David Cameron lobbied Bank of England on behalf of bust Greensill

Saleha Riaz
·3-min read
During his time as prime minister, David Cameron appointed Lex Greensill as an unpaid adviser. Photo: Reuters
During his time as prime minister, David Cameron appointed Lex Greensill as an unpaid adviser. Photo: Reuters

The Bank of England (BoE) has admitted that former UK prime minister David Cameron lobbied it on behalf of bankrupt supply chain finance firm Greensill Capital.

The central bank said on Thursday that Greensill had contacted the Bank and the Treasury on a number of occasions in the spring of 2020 to discuss potential access to the government-backed COVID Corporate Financing Facility. 

The Bank declined to give Greensill access, saying it was not eligible for the scheme. Cameron then repeatedly contacted the Bank asking for clarity on why the Greensill proposals did not qualify for the scheme.

“Cameron, in his capacity as adviser to Greensill, contacted the Bank on 5 and 7 March 2020 to discuss financing conditions at the onset of the pandemic,” the Bank of England said.

Cameron also offered to arrange a meeting with Greensill to discuss "emerging risks to supply chain financing for SMEs" and other issues in the space.

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He contacted the BoE again on 22 April about Greensill’s application and asked the Bank to give Greensill's founder — Lex Greensill — another hearing.

This conversation took place two days later but the Bank said Greensill’s revised proposal were still ineligible under the terms of scheme, which were a matter for HM Treasury.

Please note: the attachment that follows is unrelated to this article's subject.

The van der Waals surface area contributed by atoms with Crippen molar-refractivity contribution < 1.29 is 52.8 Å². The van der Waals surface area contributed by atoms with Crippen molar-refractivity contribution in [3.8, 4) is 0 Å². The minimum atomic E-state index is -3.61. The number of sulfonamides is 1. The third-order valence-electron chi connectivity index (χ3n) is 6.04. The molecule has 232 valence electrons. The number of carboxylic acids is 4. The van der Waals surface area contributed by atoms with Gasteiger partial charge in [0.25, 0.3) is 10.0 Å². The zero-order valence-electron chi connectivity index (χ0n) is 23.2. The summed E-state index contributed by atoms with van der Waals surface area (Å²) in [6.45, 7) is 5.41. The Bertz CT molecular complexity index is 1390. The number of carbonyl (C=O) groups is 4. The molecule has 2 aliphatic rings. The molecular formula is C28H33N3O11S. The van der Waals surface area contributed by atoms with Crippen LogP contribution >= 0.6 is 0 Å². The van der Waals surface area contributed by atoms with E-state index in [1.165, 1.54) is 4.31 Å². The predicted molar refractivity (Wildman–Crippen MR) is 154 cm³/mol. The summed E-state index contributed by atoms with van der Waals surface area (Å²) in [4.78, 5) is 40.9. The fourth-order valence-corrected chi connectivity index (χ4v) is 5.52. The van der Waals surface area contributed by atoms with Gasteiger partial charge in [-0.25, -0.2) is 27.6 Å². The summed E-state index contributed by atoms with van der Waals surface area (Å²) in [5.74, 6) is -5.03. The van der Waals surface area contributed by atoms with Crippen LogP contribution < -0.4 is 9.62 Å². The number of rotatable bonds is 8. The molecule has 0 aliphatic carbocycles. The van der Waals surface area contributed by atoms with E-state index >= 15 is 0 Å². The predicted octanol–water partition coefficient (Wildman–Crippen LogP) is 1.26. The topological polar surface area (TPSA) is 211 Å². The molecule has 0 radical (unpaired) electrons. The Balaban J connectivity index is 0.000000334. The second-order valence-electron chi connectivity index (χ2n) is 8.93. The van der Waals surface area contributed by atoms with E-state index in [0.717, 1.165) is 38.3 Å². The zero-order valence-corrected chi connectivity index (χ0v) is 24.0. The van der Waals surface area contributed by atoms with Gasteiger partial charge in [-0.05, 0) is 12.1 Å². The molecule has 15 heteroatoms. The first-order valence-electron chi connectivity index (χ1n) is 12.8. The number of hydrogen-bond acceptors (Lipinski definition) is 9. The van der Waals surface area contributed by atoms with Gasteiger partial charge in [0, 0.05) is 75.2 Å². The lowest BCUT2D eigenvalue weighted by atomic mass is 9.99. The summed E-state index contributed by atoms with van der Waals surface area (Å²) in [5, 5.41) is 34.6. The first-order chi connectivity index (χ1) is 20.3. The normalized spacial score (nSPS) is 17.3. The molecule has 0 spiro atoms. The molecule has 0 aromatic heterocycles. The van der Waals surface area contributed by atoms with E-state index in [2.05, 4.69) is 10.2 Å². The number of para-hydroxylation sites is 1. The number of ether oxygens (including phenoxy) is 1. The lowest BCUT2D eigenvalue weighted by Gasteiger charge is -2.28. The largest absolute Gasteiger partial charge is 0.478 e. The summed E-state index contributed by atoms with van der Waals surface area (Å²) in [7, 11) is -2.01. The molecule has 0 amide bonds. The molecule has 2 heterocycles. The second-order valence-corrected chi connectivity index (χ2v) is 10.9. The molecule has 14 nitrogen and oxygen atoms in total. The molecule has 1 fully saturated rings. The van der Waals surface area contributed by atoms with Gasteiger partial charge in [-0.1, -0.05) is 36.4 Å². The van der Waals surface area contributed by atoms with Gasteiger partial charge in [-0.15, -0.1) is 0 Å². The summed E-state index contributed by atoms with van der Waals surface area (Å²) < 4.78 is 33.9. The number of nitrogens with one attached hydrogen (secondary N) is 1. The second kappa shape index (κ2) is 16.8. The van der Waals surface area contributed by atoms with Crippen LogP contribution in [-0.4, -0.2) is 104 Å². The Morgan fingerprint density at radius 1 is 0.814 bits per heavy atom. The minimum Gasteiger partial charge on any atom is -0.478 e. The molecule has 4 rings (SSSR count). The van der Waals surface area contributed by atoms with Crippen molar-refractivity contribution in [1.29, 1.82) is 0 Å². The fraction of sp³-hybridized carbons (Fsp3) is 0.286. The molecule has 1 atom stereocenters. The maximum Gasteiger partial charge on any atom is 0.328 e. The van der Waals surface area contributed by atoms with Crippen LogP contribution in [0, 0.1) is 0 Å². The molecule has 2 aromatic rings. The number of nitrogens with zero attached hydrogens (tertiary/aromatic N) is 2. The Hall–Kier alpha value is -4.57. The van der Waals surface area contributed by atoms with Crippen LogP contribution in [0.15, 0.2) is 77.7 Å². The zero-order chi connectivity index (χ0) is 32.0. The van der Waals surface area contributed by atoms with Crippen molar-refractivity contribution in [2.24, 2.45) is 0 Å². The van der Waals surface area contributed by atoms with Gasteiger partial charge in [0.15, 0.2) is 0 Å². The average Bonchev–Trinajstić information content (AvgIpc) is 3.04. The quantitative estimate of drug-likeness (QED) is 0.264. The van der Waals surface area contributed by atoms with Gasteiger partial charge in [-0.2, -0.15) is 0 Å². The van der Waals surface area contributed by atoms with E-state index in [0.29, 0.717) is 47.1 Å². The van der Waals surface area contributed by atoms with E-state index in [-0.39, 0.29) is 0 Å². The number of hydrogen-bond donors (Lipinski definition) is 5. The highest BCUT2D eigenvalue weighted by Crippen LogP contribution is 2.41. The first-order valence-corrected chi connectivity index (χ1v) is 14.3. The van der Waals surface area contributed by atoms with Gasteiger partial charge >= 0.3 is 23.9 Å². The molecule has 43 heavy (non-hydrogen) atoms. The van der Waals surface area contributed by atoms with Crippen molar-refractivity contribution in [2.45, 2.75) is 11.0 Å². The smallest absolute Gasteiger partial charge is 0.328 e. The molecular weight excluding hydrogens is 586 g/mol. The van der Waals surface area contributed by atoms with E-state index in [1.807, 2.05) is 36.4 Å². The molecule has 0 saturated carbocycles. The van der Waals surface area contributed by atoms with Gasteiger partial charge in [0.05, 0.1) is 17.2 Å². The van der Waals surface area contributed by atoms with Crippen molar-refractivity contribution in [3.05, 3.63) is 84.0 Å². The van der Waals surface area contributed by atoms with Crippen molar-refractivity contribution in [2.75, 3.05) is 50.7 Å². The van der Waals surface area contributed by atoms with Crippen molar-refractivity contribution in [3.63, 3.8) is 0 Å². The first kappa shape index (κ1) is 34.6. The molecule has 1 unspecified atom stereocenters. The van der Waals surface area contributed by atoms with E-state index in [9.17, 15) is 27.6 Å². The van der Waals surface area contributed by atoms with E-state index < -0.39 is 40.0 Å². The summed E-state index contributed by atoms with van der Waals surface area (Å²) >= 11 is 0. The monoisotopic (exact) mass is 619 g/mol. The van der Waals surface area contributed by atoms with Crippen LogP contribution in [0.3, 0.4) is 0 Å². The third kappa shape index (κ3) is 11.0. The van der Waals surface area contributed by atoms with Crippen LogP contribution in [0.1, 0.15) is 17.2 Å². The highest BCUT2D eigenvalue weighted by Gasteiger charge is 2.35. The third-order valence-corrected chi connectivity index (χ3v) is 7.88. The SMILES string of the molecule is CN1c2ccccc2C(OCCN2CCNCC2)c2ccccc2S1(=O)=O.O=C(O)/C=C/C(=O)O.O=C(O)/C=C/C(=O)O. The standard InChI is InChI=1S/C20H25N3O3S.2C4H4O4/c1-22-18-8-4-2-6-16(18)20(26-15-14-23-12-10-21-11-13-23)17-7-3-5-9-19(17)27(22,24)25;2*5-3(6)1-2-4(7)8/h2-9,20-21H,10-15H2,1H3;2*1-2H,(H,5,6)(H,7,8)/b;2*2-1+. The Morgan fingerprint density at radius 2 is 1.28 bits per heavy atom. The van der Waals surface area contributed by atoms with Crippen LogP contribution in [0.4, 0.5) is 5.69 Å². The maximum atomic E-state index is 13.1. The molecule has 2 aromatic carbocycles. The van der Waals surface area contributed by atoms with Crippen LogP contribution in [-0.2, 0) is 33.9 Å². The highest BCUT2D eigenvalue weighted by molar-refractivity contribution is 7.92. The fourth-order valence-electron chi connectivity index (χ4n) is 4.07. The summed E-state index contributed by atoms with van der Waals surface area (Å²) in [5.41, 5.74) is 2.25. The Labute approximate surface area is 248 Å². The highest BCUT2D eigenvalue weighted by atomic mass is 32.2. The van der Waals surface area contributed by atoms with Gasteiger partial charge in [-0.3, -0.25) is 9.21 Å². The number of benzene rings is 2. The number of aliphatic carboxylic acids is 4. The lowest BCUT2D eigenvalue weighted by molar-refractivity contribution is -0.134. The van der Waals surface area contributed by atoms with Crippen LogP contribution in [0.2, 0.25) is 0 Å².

The BoE made the conversations public in response to a Freedom of Information request.

Greensill, which lent money to companies to pay their suppliers faster, went bust last month after losing insurance coverage for its debt repackaging business. 

While supply chain finance is relatively low risk, it emerged that Greensill was involved in far more high risk financing activities that many investors were unaware of. At the time of its collapse, Greensill said its largest client, GFG Alliance, had started to default on its debts. 

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The collapse of Greensill, which was once worth billions, has created a major financial and political scandal. Credit Suisse (CSGN.SW), which helped to finance Greensill, has warned it faces likely losses from the collapse. Meanwhile, Cameron's role in promoting Greensill and lobbying ministers has been heavily criticised. 

Cameron had a commercial interest in the firm and potentially stood to make millions if the business went public.

During his time as prime minister, he appointed Lex Greensill as an unpaid adviser and gave him access to the heart of government. Greensill developed a scheme that would help small firms get paid quicker by government departments, a scheme which his company later benefited from.

After his term as prime minister finished, Cameron was employed by Greensill. He lobbied on behalf of the company to try and get more access to government-backed loan schemes. Cameron contacted chancellor Rishi Sunak, Treasury ministers Jesse Norman and John Glen, and health secretary Matt Hancock on behalf of Greensill.

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Parliament's Treasury Select Committee this week officially launched an inquiry into the matter. The Committee has asked Cameron, Sunak, Greensill, and representatives from the Bank of England and the FCA to give evidence.

“There are questions to be answered in relation to Greensill Capital regarding the operation of the UK’s financial system and its regulation," Treasury Committee chair Mel Stride MP said this week. "Also, whether the Treasury responded appropriately to lobbying from Greensill during the pandemic."

The BoE said it would also publish a response to the Treasury Committee’s letter in due course. The committee will hold its first evidence session next week.

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